Huseman does question why journalism professors haven’t been more outspoken about the paper being absorbed by the university. She thinks it’s connected to what she says has been the paper’s declining quality in recent years.

“I think the journalism school has been openly hostile to The Daily Campus for decades now, and that has infiltrated the student body,” she says. “Journalism students don’t care.”

At one point, the journalism department started an online-only student-run publication, The Daily Mustang, to compete with the student paper, Huseman says. “Nobody censored The Daily Mustang because they weren’t covering any hard-hitting news,” she says, and the online publication merged with The Daily Campus in 2011.

Jake Batsell, an associate professor of journalism at SMU and former faculty adviser to The Daily Mustang, disputes the notion that the Mustang avoided hard news or watchdog journalism. He points to stories that were not favorable to the university, such as news on fraternity suspensions, and to recognition of The Daily Mustang from the Society of Professional Journalists, which awarded students writing for the publication for work that was far from fluff.

A 2012 “First Amendment Award” from SPJ’s Fort Worth chapter, for a series on campus crime and SMU’s compliance with the Clery Act, was shared between The Daily Mustang and The Daily Campus, hardly a sign of an “openly hostile” relationship, Batsell says. There was something of a competition when SMU was a two-newspaper campus, but SMU faculty members are concerned with making sure every student is prepared to be a professional journalist.

“The idea that we don’t care about teaching the students about watchdog journalism and journalistic independence is not accurate,” Batsell says. “All of us have worked in journalism in one form or another over the years.”

There was never any pressure from the university to “steer or spike” coverage while he was advising student publications, Batsell says. Whatever happens with The Daily Campus, student journalists will still be making the calls.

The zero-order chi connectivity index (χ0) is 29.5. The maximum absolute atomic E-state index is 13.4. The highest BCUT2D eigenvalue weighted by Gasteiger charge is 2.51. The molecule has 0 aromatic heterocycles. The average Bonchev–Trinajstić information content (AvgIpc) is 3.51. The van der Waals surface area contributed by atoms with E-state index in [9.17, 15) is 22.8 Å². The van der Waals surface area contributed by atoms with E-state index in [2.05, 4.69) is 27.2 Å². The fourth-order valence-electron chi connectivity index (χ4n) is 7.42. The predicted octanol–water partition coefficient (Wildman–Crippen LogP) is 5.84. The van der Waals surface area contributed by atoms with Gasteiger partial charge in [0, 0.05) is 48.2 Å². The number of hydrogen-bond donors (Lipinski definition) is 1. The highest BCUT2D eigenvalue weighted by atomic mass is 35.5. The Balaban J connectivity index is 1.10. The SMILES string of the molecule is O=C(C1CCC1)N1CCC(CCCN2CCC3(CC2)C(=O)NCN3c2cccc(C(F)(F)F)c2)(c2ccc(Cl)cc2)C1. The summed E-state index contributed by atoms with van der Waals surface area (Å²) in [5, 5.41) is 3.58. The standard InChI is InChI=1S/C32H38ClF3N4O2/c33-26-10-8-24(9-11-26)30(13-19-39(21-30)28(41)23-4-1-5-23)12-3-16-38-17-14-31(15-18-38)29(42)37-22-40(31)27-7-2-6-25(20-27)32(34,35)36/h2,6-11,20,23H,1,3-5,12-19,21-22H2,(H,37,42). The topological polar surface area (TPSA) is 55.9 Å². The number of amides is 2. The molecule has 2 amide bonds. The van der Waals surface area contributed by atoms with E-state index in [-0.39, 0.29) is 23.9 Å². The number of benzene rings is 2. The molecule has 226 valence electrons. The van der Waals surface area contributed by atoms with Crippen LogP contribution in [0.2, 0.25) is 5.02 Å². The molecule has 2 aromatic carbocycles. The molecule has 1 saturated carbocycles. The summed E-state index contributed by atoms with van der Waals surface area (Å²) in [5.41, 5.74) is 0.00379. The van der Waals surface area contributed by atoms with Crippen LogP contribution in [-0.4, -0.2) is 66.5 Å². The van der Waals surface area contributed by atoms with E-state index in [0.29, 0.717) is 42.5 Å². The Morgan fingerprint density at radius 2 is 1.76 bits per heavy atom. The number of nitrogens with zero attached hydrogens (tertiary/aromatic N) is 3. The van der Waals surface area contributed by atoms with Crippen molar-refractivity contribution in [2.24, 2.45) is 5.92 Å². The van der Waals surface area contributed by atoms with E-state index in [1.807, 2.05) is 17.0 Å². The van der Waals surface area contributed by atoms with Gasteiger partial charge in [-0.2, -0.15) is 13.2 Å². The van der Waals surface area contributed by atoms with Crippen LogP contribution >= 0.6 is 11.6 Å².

“There’s a real ingrained sense of belief that I have that those students should be making those editorial decisions,” he says.

In an opinion column in The Daily Campus, Tony Pederson, the chair of SMU’s journalism department, waxes poetic about the free press and speech at SMU, and makes a carefully worded assurance:

Economic realities have, sadly, affected virtually every news media organization in the U.S. Student media operations at many universities have been forced to change. Every member of our journalism faculty has at one point worked in professional news media. We are disheartened by the changes but committed to preserving freedom of the press in every facet of the classroom and newsroom.

Huseman says that, with the online GoFund Me and individual donations pledged to a foundation supporting the alumni effort, her group has raised about $40,000. With the last print edition of The Daily Campus due out in May, time is short.


Editor’s note: This story was updated to include comment from Jake Batsell, associate professor of journalism at SMU.